The Minor in Legal Studies is designed for students who are interested in a career in the law. It gives students the opportunity to learn from legal professionals and practicing attorneys which help students to develop the oral communication, writing and critical thinking skills necessary to succeed in the law profession and law school. Whether students are interested in pursuing a career in the law, business or government, a student who majors in general Legal Studies will be introduced to the techniques of successful negotiation and mediation and will have the chance to develop these skills which is the first step to a career in the law field.
WHY MINOR IN LEGAL STUDIES?
The Legal Studies Minor provides a strong foundation for students interested in a career or attending law school. This minor helps you develop the oral communication, writing and critical thinking skills needed to be successful in the legal profession. The Legal Studies minor also provides the student with the skill set necessary for a career in government, politics or public administration. Graduates are also capable of conducting legal research, designing and developing new procedures and analyzing and reviewing legal documents.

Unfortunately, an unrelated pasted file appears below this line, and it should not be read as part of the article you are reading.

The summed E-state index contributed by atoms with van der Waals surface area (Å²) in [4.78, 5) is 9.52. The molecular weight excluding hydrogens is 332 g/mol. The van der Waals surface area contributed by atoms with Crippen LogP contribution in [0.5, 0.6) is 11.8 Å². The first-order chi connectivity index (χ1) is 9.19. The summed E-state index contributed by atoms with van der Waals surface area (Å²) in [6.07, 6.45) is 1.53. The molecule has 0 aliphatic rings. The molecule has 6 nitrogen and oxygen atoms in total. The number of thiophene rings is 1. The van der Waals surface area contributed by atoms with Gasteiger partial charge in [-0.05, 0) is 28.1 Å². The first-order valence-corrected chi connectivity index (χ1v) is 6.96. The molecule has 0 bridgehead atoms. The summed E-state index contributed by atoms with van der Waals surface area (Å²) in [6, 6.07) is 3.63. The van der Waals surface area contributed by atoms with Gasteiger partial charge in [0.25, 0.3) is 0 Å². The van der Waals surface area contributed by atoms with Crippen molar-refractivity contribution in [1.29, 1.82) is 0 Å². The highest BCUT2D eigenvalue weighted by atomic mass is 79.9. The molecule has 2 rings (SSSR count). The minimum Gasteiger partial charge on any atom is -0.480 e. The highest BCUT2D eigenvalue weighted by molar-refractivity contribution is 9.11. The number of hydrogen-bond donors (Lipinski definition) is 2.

WHERE DO LEGAL PROFESSIONALS WORK?
A graduate with a Legal Studies minor are prepared for Law School, Careers in Politics Administration, Interest Representation such as Lobbying, and Conflict Management. The following are some of the many jobs a student with a legal studies minor may have the opportunity to work.
Paralegal or legal assistant: Provide support to lawyers and attorneys by performing administrative tasks and helping to conduct research. They are more than a legal secretary. In fact, paralegals often work in litigation. They prepare legal documents, transcribe depositions and organize information in preparation for court.
Corporate paralegal: Usually specialize in business law, which makes them valuable assets to companies who have an interest in conducting legal and ethical business deals.
Judicial law clerk or Judicial Assistant: Provide administrative support to judges. Their job is technically the same as a paralegal; they do share many similar duties. The judicial law clerks organize and maintain files and schedule appointments between judges and attorneys. Advanced law clerks create fiscal documents like expenditure reports and payroll records.
Legal secretaries: Exclusively perform administrative tasks at law firms. That is, instead of conducting research, their duties are restricted to taking messages from clients and preparing legal documents such as court summons, legal complaints and subpoenas. The legal secretaries also review legal journals and briefs. Therefore, they need to clearly understand both legal terminology and procedures, like all other paralegal careers.